WOULD I RECOMMEND IT: Wholeheartedly yes, and especially for schools and libraries.
Mason Buttle broke my heart and put it back together again in The Truth as Told by Mason Buttle by Leslie Connor. He was the sweetest middle grade protagonist, with a great voice and unusual attributes and conflicts. Despite his difficulties in school, Mason was a beautiful communicator who verbalized complicated feelings and social nuances in a way that will enlighten readers and warm their hearts.
ABOUT THE BOOK: Mason Buttle’s best friend Benny Kilmartin died in the Buttle family orchard a little over a year before the story opens. Mason is a heavyset 7th grader with a major sweating disorder and a lot of learning differences that make him an outcast at school and the perennial victim of relentless neighborhood bullies. This story arc covers his efforts to convince the local policeman that he did not kill Benny, as well as his endeavors to make a new friend in neighbor Calvin Chumsky, avoid the local bullies, and redeem his family’s farm and reputation, among other things. A wonderful subplot covers Mason’s relationship with the neighbors’ dog, whom he dogsits and adores. (Note to dog lovers: bring Kleenex.)
The setting and premise were very realistic and relatable, even as the central issues were unique. Mason’s unconventional family was made up of characters who were sometimes puzzling and mostly warm and who, when the chips were down, came to his aid.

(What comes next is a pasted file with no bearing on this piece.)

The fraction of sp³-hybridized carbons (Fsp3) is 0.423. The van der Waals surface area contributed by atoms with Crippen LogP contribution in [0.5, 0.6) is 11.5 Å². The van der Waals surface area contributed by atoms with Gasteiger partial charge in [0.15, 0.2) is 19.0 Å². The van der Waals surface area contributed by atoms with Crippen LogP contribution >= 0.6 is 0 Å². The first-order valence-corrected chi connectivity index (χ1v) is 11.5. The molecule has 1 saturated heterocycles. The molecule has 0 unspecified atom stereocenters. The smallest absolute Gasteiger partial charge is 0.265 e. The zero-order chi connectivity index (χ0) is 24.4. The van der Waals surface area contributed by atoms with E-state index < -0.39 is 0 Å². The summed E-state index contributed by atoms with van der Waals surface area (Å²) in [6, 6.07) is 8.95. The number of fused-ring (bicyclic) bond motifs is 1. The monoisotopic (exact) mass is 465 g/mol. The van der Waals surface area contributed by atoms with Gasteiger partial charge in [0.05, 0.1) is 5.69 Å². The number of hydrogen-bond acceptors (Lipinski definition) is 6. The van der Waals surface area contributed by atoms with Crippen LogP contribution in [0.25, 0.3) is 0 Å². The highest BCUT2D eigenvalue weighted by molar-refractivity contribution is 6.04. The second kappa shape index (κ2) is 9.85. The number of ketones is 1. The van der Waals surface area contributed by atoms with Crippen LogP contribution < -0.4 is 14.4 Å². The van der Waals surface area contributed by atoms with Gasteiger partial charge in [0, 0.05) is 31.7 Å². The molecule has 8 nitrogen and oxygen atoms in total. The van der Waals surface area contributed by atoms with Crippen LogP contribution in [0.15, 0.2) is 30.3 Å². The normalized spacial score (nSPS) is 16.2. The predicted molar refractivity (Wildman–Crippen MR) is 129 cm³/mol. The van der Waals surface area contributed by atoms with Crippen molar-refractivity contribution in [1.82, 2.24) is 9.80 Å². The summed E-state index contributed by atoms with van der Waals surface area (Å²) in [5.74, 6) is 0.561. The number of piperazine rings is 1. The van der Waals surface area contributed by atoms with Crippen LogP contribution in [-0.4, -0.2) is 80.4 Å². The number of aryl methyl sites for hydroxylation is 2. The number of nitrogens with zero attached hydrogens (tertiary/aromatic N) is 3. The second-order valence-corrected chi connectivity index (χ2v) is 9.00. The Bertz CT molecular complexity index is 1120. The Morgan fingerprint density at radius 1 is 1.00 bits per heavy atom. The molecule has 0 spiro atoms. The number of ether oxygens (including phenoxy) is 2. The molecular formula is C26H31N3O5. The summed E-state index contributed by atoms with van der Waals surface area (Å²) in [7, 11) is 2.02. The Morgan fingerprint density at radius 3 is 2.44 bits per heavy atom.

The conflict was unrelenting, though, and by the middle of the book I almost had to put it down because it was so sad and there was no end of sadness in sight. However, I am so happy that I finished the book and enjoyed [MILD SPOILER ALERT!] the redemption of Mason Buttle’s reputation in Merrimack and the cementing of his friendship with the quirky and appealing Calvin Chumsky. The book ends on a high note and my tears dried quickly as I felt very satisfied with the wrap-up.
WHY I READ IT: This was the first book we read in our brand new Middle Grade Book Club here in NYC—made up of writers, teachers, and school librarians—and it was universally acclaimed a winner. (Thanks to author Jackie Davies for the rec!)
WOULD I RECOMMEND IT: Yes! I encourage anyone with younger middle grade readers to buy this book or check it out of a library. Ideally, you would read it aloud to your reader or at least simultaneously, to temper the occasional hopelessness and heartbreak within. Maybe you need two copies!